The Parliament officially represents the peoples of the Member States. The number of seats may not exceed 700 and its functions can be divided up into three areas: decision-making functions (legislative function), advisory function (it can be consulted by the Council and the Commission) and supervisory function (over the Commission). The Parliament also appoints an Ombudsman to whom complains about maladministration in the activities of Community institutions.

The European Commission consists of 20 members including 1 President and 2 Vice-Presidents, all elected by common accord of the governments of the Member States for a renewable term of five years. Among its main responsabilities are : initiatives for the further development of Community policy, monitoring observance and proper application of Community law, administering and implementing Community legislation, representing the Community in international organisations.

The seat of the European Commission is in Brussels.


The Support Offered by the EU to the Candidate Countries in Central and Eastern Europe

The aid offered to by the EU to the Central and East European candidate countries consists of three main financial instruments:

PHARE (Poland and Hungary Aid for Reconstruction of Economy), created in 1989 for Poland and Hungary and later extended to all the states in the region. It is the most general programme, offering assistance and non-reimbursement funds for a wide range of domains.

ISPA (Instrument for Structural Policies for pre-Accession) was created in 2000 and offers financial support in the field of transports and environmental protection.

SAPARD (Special pre-Accession Programme for Agriculture and Rural Development) is a financial instrument set up in 1999 and aimed at supporting the agriculture and rural areas of the candidate countries.


Reading Comprehension

1)     What does each of the three EU pillars refer to?

2)     Which are the three most important EU institutions?

3)     What other important EU institutions do you know?

4)     What are the main functions of the European Parliament?

5)     What are is the main task of the European Council?

6)     What are the main functions of the European Commission?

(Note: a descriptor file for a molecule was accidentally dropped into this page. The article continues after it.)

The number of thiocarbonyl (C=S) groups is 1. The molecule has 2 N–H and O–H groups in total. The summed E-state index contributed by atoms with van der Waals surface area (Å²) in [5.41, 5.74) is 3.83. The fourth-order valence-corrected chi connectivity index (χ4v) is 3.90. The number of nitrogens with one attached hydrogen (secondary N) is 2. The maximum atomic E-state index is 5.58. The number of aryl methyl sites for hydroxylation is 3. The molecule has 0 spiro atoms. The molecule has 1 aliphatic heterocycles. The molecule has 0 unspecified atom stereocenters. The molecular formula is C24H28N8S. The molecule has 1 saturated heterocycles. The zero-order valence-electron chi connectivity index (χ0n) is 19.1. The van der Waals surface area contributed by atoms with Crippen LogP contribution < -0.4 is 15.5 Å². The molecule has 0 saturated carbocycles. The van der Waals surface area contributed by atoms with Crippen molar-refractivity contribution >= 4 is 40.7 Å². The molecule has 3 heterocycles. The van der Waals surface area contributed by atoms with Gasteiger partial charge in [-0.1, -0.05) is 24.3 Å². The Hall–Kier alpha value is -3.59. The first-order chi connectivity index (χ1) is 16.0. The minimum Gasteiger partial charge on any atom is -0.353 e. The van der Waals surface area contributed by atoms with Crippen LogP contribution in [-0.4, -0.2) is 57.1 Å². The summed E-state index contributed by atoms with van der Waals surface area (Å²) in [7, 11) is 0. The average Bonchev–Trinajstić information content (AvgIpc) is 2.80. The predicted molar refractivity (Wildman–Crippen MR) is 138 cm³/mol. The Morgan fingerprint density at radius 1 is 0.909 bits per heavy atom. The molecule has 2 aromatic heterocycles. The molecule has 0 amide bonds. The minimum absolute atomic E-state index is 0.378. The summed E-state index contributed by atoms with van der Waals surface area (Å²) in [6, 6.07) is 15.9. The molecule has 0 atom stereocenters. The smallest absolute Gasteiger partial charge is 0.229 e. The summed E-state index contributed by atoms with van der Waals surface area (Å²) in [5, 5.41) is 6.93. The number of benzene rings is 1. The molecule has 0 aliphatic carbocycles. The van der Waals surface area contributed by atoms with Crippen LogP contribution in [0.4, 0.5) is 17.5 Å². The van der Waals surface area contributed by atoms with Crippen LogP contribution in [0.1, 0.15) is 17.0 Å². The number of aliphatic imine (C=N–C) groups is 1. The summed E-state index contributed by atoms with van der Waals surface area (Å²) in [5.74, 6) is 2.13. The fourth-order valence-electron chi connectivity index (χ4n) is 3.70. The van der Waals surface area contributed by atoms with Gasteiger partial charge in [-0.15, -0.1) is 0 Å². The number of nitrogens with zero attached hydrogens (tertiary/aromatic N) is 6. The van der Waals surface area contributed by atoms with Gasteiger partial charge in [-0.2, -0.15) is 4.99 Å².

7)     Which are the three financial instruments by which the EU supports Romania as a candidate country?



C. VOCABULARY


1. In the following table write down the new words in the text above as well as their meaning (and translation into Romanian, if necessary). Then use these words in sentences of your own.

NEW WORD

MEANING ( AND TRANSLATION)















2. Use the following words and expressions in sentences of your own: fundamental values, single market, free movement of goods, free movement of workers, free movement of capital, single European currency, taxation, social welfare, rule of law, human rights, home affairs, tyrafficking, xenofobia, ancillary bodies, policy guidelines, Ombudsman, maladministration, observance of community law, financial instrument(s), non-reimbursement funds.



D. GRAMMAR


QUESTIONS

1. How do the answers to the following questions differ from their Romanian translation?

Do you like living in Bucharest? Yes, I do (da). / No, I don't (nu).

Did you see him yesterday? Yes, I did (da). / No, I didn't (nu).

Have you done your homework? Yes, I did (da). / No, I didn't (nu).

Can you speak Spanish? Yes, I can (da). / No, I cannot (nu).

The answer to yes / no questions always resumes __ ____ ____ ____ ____ ____ ____ .


2. Now give short answers (that are true for you) to the following yes / no questions:

a) Do you find English difficult? __ ____ ____

b) Did you have a bath yesterday? __ ____ ____

c) Have you already decided how to spend your summer holiday? __ ____ ____

d) Will you look for a job next year? __ ____ ____

e) Would you like to work during the holiday? __ ____ ____

f) Can you speak French? __ ____ ____


3. How are questions formed in English? Read the sentences and complete the rules:

Do they study marketing or accounting? Where does he live?

Sentences in the Present Simple add __ ____ ____ ___ to form a question.

When did she graduate?

Sentences in the past Simple add __ ____ ___ to form a question while the main verb __ ____ ____ ____ ____ ___.

Have you seen that film? Will you come to my birthday party? Why is she crying? Would you mind me opening the window? How can I thank you?

Sentences containing verbs in other tense (Present Perfect, Past Perfect, Future, progressive tenses, modals, would, passive verbs) can be turned into questions by __ ____ ____ ____ ____ ____ ____ ____ ____ __ . No other verb needs to be added.


4. Correct the following questions:

a) When does she returns?

b) You can drive well?

c) Did he went on a trip last weekend?